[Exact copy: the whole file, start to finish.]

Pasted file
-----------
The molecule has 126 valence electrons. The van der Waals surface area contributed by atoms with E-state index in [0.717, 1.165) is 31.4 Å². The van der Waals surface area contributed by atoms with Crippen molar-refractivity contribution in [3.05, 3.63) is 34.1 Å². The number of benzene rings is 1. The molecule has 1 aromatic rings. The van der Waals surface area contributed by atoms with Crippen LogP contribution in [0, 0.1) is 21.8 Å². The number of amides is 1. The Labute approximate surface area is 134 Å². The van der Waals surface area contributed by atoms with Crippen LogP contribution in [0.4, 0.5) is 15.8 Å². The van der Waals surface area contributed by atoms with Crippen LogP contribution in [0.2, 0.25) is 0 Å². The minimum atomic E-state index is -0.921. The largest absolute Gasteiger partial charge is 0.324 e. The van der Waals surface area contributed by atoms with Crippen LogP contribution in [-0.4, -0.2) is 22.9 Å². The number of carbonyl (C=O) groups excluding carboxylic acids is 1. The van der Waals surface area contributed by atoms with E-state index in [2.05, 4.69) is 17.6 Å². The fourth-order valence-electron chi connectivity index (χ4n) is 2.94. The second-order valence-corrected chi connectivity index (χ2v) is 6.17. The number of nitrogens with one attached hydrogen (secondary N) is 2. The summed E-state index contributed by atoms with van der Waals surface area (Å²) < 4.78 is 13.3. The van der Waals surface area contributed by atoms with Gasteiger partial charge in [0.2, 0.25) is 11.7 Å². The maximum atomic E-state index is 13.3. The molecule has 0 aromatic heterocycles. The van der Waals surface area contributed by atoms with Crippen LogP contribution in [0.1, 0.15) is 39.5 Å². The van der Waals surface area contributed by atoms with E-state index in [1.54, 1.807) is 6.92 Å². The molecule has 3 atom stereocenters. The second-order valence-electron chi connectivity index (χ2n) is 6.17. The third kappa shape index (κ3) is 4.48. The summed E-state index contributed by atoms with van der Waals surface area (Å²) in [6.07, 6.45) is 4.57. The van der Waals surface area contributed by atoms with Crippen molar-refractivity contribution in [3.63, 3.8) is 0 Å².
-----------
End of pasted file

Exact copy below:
The molecule has 126 valence electrons. The van der Waals surface area contributed by atoms with E-state index in [0.717, 1.165) is 31.4 Å². The van der Waals surface area contributed by atoms with Crippen molar-refractivity contribution in [3.05, 3.63) is 34.1 Å². The number of benzene rings is 1. The molecule has 1 aromatic rings. The van der Waals surface area contributed by atoms with Crippen LogP contribution in [0, 0.1) is 21.8 Å². The number of amides is 1. The Labute approximate surface area is 134 Å². The van der Waals surface area contributed by atoms with Crippen LogP contribution in [0.4, 0.5) is 15.8 Å². The van der Waals surface area contributed by atoms with Crippen LogP contribution in [0.2, 0.25) is 0 Å². The minimum atomic E-state index is -0.921. The largest absolute Gasteiger partial charge is 0.324 e. The van der Waals surface area contributed by atoms with Crippen LogP contribution in [-0.4, -0.2) is 22.9 Å². The number of carbonyl (C=O) groups excluding carboxylic acids is 1. The van der Waals surface area contributed by atoms with E-state index in [2.05, 4.69) is 17.6 Å². The fourth-order valence-electron chi connectivity index (χ4n) is 2.94. The second-order valence-corrected chi connectivity index (χ2v) is 6.17. The number of nitrogens with one attached hydrogen (secondary N) is 2. The summed E-state index contributed by atoms with van der Waals surface area (Å²) < 4.78 is 13.3. The van der Waals surface area contributed by atoms with Gasteiger partial charge in [0.2, 0.25) is 11.7 Å². The maximum atomic E-state index is 13.3. The molecule has 0 aromatic heterocycles. The van der Waals surface area contributed by atoms with Crippen LogP contribution in [0.1, 0.15) is 39.5 Å². The van der Waals surface area contributed by atoms with E-state index in [1.54, 1.807) is 6.92 Å². The molecule has 3 atom stereocenters. The second-order valence-electron chi connectivity index (χ2n) is 6.17. The third kappa shape index (κ3) is 4.48. The summed E-state index contributed by atoms with van der Waals surface area (Å²) in [6.07, 6.45) is 4.57. The van der Waals surface area contributed by atoms with Crippen molar-refractivity contribution in [3.63, 3.8) is 0 Å².